During the Second Latin American and Caribbean Congress on the Social Doctrine of the Church, which took place in Mexico and was organized by CELAM, the cardinal said solidarity without subsidies “often leads to deceptive assistance, which should be definitively renounced because the recent history of many countries in the region shows that it has not provided an effective and long-lasting solution to the problems of development and to the combating of poverty.”
Cardinal Martino recalled the words of Pope John Paul II, who lamented that because of poverty “too many people live a life without hope.” Nevertheless, he cautioned against “falling into the temptation of looking at and treating the masses of the poor as a problem, instead of as subjects and protagonists of a better and more humane future for the world.”
On the other hand, he worried that in the majority of Latin American countries, the poor are viewed as unable to be integrated into globalization. They are people, the cardinal said, “who do not see how the State and the markets can help them, support them and pull them out of exclusion.”
He explained that this situation is linked to “backward ideas and stagnation” in the democratic processes, caused by “not keeping promises and by the perception (of the populace) that these systems do not contribute to improving the situation of the majority.” In addition, he added, there are the problems of drug trafficking, corruption, lack of security, “silent attacks against life in its beginnings,” and the lack of full religious freedom.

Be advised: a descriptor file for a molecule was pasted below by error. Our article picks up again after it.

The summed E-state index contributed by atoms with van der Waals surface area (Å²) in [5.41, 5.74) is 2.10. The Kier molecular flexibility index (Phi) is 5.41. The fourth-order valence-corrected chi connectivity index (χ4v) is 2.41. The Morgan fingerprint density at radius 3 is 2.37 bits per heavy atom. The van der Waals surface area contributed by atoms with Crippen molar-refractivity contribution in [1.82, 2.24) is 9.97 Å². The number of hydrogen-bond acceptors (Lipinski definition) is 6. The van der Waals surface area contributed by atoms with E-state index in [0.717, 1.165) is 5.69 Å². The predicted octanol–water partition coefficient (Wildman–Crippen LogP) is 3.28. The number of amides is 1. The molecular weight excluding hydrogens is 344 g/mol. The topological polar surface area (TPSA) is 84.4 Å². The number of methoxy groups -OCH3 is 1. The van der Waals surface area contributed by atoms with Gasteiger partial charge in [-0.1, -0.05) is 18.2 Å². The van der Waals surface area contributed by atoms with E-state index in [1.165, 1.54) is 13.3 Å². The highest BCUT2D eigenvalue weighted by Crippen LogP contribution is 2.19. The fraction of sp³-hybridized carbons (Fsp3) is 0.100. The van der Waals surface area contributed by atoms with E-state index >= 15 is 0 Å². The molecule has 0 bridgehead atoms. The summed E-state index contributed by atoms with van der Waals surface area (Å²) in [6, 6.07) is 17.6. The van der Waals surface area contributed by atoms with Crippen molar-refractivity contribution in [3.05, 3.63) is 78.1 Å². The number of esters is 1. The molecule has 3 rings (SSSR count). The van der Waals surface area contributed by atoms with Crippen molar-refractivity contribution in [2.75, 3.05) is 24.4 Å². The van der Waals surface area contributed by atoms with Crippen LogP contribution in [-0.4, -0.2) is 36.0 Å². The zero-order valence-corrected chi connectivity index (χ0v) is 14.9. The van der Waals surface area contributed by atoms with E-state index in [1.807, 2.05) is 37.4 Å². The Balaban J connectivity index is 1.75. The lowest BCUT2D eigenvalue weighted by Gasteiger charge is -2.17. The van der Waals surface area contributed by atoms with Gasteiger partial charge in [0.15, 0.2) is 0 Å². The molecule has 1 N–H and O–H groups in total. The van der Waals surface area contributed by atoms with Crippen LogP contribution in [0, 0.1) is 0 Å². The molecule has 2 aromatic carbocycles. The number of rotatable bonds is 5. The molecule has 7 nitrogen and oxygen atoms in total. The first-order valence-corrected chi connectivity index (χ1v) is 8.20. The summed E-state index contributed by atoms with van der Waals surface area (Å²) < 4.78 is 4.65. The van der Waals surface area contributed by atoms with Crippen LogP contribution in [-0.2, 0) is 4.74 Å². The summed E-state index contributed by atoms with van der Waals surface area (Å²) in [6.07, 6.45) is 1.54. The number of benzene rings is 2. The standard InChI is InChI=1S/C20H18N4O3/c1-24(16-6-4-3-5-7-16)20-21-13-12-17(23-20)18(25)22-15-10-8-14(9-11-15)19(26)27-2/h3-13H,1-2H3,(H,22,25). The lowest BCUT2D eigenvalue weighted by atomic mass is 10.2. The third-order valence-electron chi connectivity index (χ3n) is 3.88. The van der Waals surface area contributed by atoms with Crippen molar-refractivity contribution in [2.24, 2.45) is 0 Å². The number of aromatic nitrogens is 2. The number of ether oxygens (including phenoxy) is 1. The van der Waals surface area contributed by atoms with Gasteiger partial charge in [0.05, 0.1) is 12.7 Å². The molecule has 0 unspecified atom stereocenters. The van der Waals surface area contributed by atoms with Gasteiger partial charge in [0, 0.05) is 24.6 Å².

Cardinal Martino called for the building of “a continent for all” and he invited people to follow the principles of the social doctrine of the Church, in which the defense and promotion of human rights are fundamental. These rights should have “clear boundaries that no political, judicial, national or international body can cross,” he added.
.- The President of the Pontifical Council for Justice and Peace, Cardinal Renato Martino, said history has shown that a mentality of simply giving assistance without fostering change (“asistencialismo”) has not solved the problem of poverty in Latin America, and instead “has aggravated it and favors corruption as well.”